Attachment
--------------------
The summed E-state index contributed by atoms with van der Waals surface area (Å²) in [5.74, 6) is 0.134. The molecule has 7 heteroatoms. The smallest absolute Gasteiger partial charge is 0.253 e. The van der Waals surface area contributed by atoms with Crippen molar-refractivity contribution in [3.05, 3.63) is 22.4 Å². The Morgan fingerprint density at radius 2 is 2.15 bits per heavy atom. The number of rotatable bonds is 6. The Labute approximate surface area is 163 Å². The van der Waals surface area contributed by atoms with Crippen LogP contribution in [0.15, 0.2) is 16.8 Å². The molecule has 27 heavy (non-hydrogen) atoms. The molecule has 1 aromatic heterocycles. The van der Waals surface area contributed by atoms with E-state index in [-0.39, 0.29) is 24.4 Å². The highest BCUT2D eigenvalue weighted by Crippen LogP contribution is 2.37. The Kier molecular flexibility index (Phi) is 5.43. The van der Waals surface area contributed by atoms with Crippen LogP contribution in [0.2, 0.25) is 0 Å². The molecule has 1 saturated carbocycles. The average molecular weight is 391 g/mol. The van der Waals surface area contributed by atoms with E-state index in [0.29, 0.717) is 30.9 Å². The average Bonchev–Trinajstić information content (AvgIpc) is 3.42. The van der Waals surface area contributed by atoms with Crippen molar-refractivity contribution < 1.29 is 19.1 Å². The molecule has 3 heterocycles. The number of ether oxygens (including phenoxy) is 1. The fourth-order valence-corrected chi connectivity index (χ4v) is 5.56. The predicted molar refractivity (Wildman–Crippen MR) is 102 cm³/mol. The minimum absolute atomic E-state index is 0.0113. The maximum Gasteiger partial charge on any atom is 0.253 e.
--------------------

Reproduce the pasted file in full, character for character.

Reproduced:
The summed E-state index contributed by atoms with van der Waals surface area (Å²) in [5.74, 6) is 0.134. The molecule has 7 heteroatoms. The smallest absolute Gasteiger partial charge is 0.253 e. The van der Waals surface area contributed by atoms with Crippen molar-refractivity contribution in [3.05, 3.63) is 22.4 Å². The Morgan fingerprint density at radius 2 is 2.15 bits per heavy atom. The number of rotatable bonds is 6. The Labute approximate surface area is 163 Å². The van der Waals surface area contributed by atoms with Crippen LogP contribution in [0.15, 0.2) is 16.8 Å². The molecule has 27 heavy (non-hydrogen) atoms. The molecule has 1 aromatic heterocycles. The van der Waals surface area contributed by atoms with E-state index in [-0.39, 0.29) is 24.4 Å². The highest BCUT2D eigenvalue weighted by Crippen LogP contribution is 2.37. The Kier molecular flexibility index (Phi) is 5.43. The van der Waals surface area contributed by atoms with Crippen LogP contribution in [0.2, 0.25) is 0 Å². The molecule has 1 saturated carbocycles. The average molecular weight is 391 g/mol. The van der Waals surface area contributed by atoms with E-state index in [0.29, 0.717) is 30.9 Å². The average Bonchev–Trinajstić information content (AvgIpc) is 3.42. The van der Waals surface area contributed by atoms with Crippen molar-refractivity contribution < 1.29 is 19.1 Å². The molecule has 3 heterocycles. The number of ether oxygens (including phenoxy) is 1. The fourth-order valence-corrected chi connectivity index (χ4v) is 5.56. The predicted molar refractivity (Wildman–Crippen MR) is 102 cm³/mol. The minimum absolute atomic E-state index is 0.0113. The maximum Gasteiger partial charge on any atom is 0.253 e.